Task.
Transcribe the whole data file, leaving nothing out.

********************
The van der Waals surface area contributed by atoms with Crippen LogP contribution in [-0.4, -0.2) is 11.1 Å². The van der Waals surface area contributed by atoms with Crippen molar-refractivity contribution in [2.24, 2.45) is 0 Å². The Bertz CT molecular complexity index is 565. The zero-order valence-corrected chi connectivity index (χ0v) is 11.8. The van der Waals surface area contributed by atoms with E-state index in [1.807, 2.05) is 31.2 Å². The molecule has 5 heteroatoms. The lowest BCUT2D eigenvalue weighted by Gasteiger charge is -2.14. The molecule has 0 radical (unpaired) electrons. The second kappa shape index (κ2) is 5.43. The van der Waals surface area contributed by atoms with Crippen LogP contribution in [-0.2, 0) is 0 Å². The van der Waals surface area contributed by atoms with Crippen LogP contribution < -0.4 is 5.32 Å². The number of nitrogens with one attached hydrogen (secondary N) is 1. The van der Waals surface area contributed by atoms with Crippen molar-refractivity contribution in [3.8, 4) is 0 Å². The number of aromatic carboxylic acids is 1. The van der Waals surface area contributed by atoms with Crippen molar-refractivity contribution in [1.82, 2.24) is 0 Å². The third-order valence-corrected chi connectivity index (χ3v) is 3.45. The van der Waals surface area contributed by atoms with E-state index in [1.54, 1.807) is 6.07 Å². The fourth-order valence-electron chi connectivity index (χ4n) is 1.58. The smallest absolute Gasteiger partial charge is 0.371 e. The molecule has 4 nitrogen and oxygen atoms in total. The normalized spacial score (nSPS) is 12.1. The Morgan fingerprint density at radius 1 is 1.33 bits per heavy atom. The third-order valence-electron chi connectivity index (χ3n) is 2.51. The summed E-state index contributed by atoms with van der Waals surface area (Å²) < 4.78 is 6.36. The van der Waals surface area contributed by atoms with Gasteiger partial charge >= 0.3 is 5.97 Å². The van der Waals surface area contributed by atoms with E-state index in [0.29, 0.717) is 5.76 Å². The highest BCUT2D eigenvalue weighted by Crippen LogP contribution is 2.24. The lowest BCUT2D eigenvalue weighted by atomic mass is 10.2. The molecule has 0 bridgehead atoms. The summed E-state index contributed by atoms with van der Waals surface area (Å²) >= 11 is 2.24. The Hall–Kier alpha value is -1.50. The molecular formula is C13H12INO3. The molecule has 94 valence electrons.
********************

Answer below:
The van der Waals surface area contributed by atoms with Crippen LogP contribution in [-0.4, -0.2) is 11.1 Å². The van der Waals surface area contributed by atoms with Crippen molar-refractivity contribution in [2.24, 2.45) is 0 Å². The Bertz CT molecular complexity index is 565. The zero-order valence-corrected chi connectivity index (χ0v) is 11.8. The van der Waals surface area contributed by atoms with E-state index in [1.807, 2.05) is 31.2 Å². The molecule has 5 heteroatoms. The lowest BCUT2D eigenvalue weighted by Gasteiger charge is -2.14. The molecule has 0 radical (unpaired) electrons. The second kappa shape index (κ2) is 5.43. The van der Waals surface area contributed by atoms with Crippen LogP contribution in [-0.2, 0) is 0 Å². The van der Waals surface area contributed by atoms with Crippen LogP contribution < -0.4 is 5.32 Å². The number of nitrogens with one attached hydrogen (secondary N) is 1. The van der Waals surface area contributed by atoms with Crippen molar-refractivity contribution in [3.8, 4) is 0 Å². The number of aromatic carboxylic acids is 1. The van der Waals surface area contributed by atoms with Crippen molar-refractivity contribution in [1.82, 2.24) is 0 Å². The third-order valence-corrected chi connectivity index (χ3v) is 3.45. The van der Waals surface area contributed by atoms with E-state index in [1.54, 1.807) is 6.07 Å². The fourth-order valence-electron chi connectivity index (χ4n) is 1.58. The smallest absolute Gasteiger partial charge is 0.371 e. The molecule has 4 nitrogen and oxygen atoms in total. The normalized spacial score (nSPS) is 12.1. The Morgan fingerprint density at radius 1 is 1.33 bits per heavy atom. The third-order valence-electron chi connectivity index (χ3n) is 2.51. The summed E-state index contributed by atoms with van der Waals surface area (Å²) < 4.78 is 6.36. The van der Waals surface area contributed by atoms with Gasteiger partial charge >= 0.3 is 5.97 Å². The van der Waals surface area contributed by atoms with E-state index in [0.29, 0.717) is 5.76 Å². The highest BCUT2D eigenvalue weighted by Crippen LogP contribution is 2.24. The lowest BCUT2D eigenvalue weighted by atomic mass is 10.2. The molecule has 0 bridgehead atoms. The summed E-state index contributed by atoms with van der Waals surface area (Å²) >= 11 is 2.24. The Hall–Kier alpha value is -1.50. The molecular formula is C13H12INO3. The molecule has 94 valence electrons.